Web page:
The long planned new children’s hospital has hit another snag with its planned site at St James Hospital, as archaeologists have discovered a mass burial site in the grounds.
The site was originally held a workhouse and a fever hospital, and was used as a mass burial ground for paupers in the 17th and 18th century.
Archaeologists feel this is a site of significant historical importance and want to examine the findings closely, which could severely delay further work on the hospital.
An Taisce Heritage Officer Ian Lumley explained that it’s uncertain if these potential remains will hamper development.
“I would expect the burial to be at the west end of the site, but it’s simply not known exactly where it was. Fever burials were a very common thing but there would be no bone remains,” he said.
“It may well transpire that the areas affected are already built on, or there could be a car park over the site.”
The new hospital, which is still seeking planning permission, aims to open by 2019, and will contain 384 inpatient beds and 85 day care beds.
It will unite the three existing children’s hospitals - Our Lady’s Children’s Hospital Crumlin, Temple Street Children’s University Hospital and the National Children's Hospital at Tallaght Hospital – with the aim of delivering world class paediatric care to Dublin.
The National Paediatric Hospital Development Board has released a statment on the archaeological study of the new children's hospital site:
"The Development Board for the new children’s hospital and St James’s Hospital can confirm that an Environmental Impact Study – which included an Archaeology Report - found no evidence of a grave or any other features of archaeological significance."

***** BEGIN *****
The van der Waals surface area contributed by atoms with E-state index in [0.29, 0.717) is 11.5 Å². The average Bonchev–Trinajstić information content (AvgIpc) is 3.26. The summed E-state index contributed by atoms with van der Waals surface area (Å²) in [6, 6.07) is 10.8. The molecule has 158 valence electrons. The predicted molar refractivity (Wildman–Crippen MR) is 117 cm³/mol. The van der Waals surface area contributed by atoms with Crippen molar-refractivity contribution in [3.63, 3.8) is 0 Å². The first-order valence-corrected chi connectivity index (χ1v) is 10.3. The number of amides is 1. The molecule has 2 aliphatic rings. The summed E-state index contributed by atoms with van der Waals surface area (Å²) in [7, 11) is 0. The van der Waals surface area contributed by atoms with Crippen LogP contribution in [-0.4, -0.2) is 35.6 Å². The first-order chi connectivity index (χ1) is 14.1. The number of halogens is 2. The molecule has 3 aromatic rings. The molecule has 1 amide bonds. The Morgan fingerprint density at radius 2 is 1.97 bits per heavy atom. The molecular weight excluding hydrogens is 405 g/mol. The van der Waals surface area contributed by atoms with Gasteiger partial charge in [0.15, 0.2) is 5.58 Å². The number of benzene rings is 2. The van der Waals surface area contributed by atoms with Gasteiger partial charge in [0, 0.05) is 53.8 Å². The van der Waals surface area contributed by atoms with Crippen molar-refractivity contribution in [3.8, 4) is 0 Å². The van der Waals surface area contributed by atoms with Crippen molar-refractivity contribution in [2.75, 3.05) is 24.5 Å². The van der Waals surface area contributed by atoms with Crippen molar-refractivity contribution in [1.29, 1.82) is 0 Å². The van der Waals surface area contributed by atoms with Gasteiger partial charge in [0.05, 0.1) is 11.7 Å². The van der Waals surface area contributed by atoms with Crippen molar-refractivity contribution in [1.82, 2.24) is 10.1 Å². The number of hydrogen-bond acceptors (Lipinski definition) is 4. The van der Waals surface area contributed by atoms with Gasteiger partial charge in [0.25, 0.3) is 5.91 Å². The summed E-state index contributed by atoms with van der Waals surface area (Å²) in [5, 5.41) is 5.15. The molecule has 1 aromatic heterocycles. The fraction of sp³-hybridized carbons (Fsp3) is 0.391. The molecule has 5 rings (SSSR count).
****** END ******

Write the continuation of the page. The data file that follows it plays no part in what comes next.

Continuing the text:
"These findings were consolidated by further geotechnical surveys (Boreholes, Trial pits and Geophysics) recently carried out by the National Paediatric Hospital Development Board in preparation for the development of the new children’s hospital and no evidence of graves or other archaeological features were encountered. An archaeological report will be issued as part of the Environmental Impact Study for the new children’s hospital at planning application stage."
"In relation to recent calls for a commemoration, a commemorative stone dedicated to famine victims and any potential unmarked graves on the whole of the St James’s campus is located on the eastern side of the campus. The Lord Mayor of Dublin Christy Burke unveiled this stone marker, adjacent to the location of the former workhouse buildings, in July 2014."